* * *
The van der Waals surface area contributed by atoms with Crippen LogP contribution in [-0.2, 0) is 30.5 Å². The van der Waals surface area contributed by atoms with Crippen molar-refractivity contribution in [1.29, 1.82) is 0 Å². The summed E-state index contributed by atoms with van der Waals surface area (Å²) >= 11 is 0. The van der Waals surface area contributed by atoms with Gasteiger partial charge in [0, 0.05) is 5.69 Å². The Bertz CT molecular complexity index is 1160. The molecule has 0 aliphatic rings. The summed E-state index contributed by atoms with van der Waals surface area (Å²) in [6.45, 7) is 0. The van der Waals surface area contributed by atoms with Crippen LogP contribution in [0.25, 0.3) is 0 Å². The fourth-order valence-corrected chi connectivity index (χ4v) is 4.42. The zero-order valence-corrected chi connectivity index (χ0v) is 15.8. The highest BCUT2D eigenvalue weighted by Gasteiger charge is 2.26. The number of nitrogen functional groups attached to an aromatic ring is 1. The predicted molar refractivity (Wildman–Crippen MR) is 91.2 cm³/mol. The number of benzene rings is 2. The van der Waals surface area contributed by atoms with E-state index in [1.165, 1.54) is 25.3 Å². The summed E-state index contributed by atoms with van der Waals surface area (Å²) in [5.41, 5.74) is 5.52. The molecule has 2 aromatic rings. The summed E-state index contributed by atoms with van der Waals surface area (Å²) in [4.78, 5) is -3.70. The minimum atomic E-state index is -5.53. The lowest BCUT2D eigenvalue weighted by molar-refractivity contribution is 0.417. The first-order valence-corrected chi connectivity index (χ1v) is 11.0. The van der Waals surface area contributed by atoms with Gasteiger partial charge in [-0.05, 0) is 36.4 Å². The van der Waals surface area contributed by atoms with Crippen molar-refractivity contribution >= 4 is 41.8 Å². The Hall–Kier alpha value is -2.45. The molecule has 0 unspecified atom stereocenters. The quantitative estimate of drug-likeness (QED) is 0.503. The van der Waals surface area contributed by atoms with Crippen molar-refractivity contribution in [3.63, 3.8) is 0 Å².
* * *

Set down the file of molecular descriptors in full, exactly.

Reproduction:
The van der Waals surface area contributed by atoms with Crippen LogP contribution in [-0.2, 0) is 30.5 Å². The van der Waals surface area contributed by atoms with Crippen molar-refractivity contribution in [1.29, 1.82) is 0 Å². The summed E-state index contributed by atoms with van der Waals surface area (Å²) >= 11 is 0. The van der Waals surface area contributed by atoms with Gasteiger partial charge in [0, 0.05) is 5.69 Å². The Bertz CT molecular complexity index is 1160. The molecule has 0 aliphatic rings. The summed E-state index contributed by atoms with van der Waals surface area (Å²) in [6.45, 7) is 0. The van der Waals surface area contributed by atoms with Crippen LogP contribution in [0.25, 0.3) is 0 Å². The fourth-order valence-corrected chi connectivity index (χ4v) is 4.42. The zero-order valence-corrected chi connectivity index (χ0v) is 15.8. The highest BCUT2D eigenvalue weighted by Gasteiger charge is 2.26. The number of nitrogen functional groups attached to an aromatic ring is 1. The predicted molar refractivity (Wildman–Crippen MR) is 91.2 cm³/mol. The number of benzene rings is 2. The van der Waals surface area contributed by atoms with E-state index in [1.165, 1.54) is 25.3 Å². The summed E-state index contributed by atoms with van der Waals surface area (Å²) in [5.41, 5.74) is 5.52. The molecule has 2 aromatic rings. The summed E-state index contributed by atoms with van der Waals surface area (Å²) in [4.78, 5) is -3.70. The minimum atomic E-state index is -5.53. The lowest BCUT2D eigenvalue weighted by molar-refractivity contribution is 0.417. The first-order valence-corrected chi connectivity index (χ1v) is 11.0. The van der Waals surface area contributed by atoms with Gasteiger partial charge in [-0.05, 0) is 36.4 Å². The van der Waals surface area contributed by atoms with Crippen molar-refractivity contribution >= 4 is 41.8 Å². The Hall–Kier alpha value is -2.45. The molecule has 0 unspecified atom stereocenters. The quantitative estimate of drug-likeness (QED) is 0.503. The van der Waals surface area contributed by atoms with Crippen molar-refractivity contribution in [3.63, 3.8) is 0 Å².